The people of Shenzhen are different from folks in other Chinese cities and they will tell you this themselves. The difference comes from the fact that most people are drawn to Shenzhen from other cities through economic or job opportunities and this creates the type of energy you can only feel in a city where people can start fresh, reinvent themselves and go boom or bust fast. New York is the Big Apple, Chicago is the Windy City, Rome is the Eternal City, Paris is the City of Lights – I have been wondering what a good nickname for Shenzhen might be and thought the Sponge (it absorbs the most adventurous people in China as well as torrential rain) or the Mixer (cement mixing trucks are ubiquitous in this city of human mixtures) or the Drain might work (shen zhen literally means deep drain – folks are sucked in here by a desire for prosperity, the “strong” survive and the “weak” get drained out).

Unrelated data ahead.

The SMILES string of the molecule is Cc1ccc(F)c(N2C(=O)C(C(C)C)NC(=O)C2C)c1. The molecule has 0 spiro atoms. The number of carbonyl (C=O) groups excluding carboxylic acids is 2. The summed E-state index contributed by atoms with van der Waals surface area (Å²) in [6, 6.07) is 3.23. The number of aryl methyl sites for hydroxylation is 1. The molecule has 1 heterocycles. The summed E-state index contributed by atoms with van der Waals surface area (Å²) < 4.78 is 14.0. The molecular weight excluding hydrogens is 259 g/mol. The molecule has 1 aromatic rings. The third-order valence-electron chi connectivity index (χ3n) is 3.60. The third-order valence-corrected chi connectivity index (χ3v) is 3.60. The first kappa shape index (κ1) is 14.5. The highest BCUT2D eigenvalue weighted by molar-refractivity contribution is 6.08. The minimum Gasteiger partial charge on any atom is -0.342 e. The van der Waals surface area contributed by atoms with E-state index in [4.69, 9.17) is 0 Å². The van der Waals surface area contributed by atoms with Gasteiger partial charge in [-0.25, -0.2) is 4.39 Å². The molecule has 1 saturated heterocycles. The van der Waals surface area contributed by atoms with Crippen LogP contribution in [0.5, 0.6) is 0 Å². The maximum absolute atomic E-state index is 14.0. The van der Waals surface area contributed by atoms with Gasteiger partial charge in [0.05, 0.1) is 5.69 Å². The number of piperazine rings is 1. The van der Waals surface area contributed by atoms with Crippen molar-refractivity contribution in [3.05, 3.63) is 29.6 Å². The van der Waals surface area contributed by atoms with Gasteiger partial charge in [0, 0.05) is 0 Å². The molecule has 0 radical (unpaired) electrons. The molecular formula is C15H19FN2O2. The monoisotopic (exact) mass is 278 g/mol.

Most folks do not come to Shenzhen for the culture or art scene but that might change faster than anyone ever anticipated. If it does it will be due in large part to one group of conscientious Shenzhen leaders who have not only been holding significant art fairs here since 2012, but have also been cultivating an art market and an art scene: the organizers of the Shenzhen International Art Fair. The art scene in Shanghai developed due to an infusion of culture brought by wealthy and sophisticated foreign residents. The same thing happened in Hong Kong. Beijing developed its art scene because of its experimental, cosmopolitan intellectuals (as well as a smattering of wealthy foreign gallerists) who were dazzled by what they learned of 20th century art in Europe after Deng Xiao Ping made it possible to learn such things.